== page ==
By Beth Cortez-Neavel
It is spring now and averaging 40 degrees Fahrenheit a week. The skies stay gray and gloomy but the clouds refuse to release more than a sprinkle. This would frustrate any gardener. Next door heâ€™s crouching bent-kneed over brown thorny stems. He holds a stainless-steel bowl between his own brown thorny hands. The clean water pours onto the balding dirt mounds; patches of grass greener than any Spring tree-buds. This is his Zen: this three-by-six square feet of garden. Seven tulip bulbs peeking above the ground. Four determined would-be rose bushes.
Day after day – ever since the snow and ice melted – he has crouched, hoping that come the warmer weather, there will be small rosebuds.
This is Allston, Massachusetts and this is a dirty street. A street where there are more patches of brown than green in the small front lawns, where no one has a backyard that isnâ€™t a permit-only parking lot, where college students and musicians set off fireworks at all hours of the night, and where anything left outside and not locked up gets stolen unless itâ€™s a trashcan. Lucky for this stooped and balding Japanese landlord, no one wants to steal a rose.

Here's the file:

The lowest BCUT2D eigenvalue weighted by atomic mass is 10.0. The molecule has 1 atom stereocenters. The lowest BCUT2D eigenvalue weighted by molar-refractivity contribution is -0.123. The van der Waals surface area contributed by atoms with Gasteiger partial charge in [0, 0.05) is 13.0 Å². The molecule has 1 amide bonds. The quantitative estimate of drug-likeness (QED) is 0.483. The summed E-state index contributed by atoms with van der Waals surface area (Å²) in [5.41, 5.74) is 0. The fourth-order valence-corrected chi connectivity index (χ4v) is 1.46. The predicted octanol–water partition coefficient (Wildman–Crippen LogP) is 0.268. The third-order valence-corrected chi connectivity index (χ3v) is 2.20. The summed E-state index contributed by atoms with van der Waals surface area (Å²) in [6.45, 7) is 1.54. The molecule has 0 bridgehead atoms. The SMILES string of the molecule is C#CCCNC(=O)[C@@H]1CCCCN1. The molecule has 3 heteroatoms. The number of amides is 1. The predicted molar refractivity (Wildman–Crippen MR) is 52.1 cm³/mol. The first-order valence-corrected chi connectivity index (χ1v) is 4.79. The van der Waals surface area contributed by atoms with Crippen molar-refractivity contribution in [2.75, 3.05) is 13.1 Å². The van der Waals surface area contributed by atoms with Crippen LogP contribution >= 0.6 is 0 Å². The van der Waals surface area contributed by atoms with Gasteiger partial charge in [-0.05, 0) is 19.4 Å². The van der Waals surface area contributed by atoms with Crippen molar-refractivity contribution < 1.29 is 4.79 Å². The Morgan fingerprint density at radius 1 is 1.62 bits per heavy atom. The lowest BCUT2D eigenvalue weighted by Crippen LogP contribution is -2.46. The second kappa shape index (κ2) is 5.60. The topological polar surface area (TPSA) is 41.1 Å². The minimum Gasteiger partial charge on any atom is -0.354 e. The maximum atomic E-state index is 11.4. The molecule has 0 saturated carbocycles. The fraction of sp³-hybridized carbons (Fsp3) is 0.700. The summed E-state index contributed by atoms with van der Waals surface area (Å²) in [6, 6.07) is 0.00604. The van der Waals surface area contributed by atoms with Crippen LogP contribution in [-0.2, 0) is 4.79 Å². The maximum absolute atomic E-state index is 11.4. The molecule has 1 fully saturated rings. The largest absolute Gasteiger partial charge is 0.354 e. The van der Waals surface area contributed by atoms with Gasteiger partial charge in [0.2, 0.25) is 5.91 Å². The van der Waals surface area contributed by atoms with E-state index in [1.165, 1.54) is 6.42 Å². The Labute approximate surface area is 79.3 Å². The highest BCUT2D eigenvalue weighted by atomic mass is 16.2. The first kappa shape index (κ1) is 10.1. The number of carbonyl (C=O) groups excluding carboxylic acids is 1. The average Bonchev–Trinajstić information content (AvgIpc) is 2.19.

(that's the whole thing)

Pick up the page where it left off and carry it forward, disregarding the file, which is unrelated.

At first, when I moved in next-door, I stared incredulously out of the corner of my eye as I saw him hold a small indoor broom and slowly, deliberately sweep up the leaves from his twelve-car parking lot. As he swept the dead leaves into a pile by the chain-link fence separating his house from mine the fall leaves continued to spiral down around him. He didnâ€™t look up. He didnâ€™t stop. He didnâ€™t even acknowledge that they were ceaselessly dropping from the trees. He just kept sweeping in slow, small strokes.
Done with my cigarette, I accidentally flicked it over the fence into his domain. Only then did he look up; his serene face transforming into one of disgust and disappointment. His eyes met mine. They seemed to say â€˜Just like the ones before, another stupid American college student.â€™ I rolled my eyes. Whatever, itâ€™s a free country. His roses were just wilting then. How dumb, I thought, leaving them by the sidewalk like that – one of his annoyed tenants might stomp them.
It is Spring and now I wait longingly, staring out my window into the gray. I am quitting smoking and I am sick of all these muted colors. I long for his roses. I wish now that I had his patience, his composure to crouch over a small patch of roots and stems; waiting for my roses to bud and then, bloom.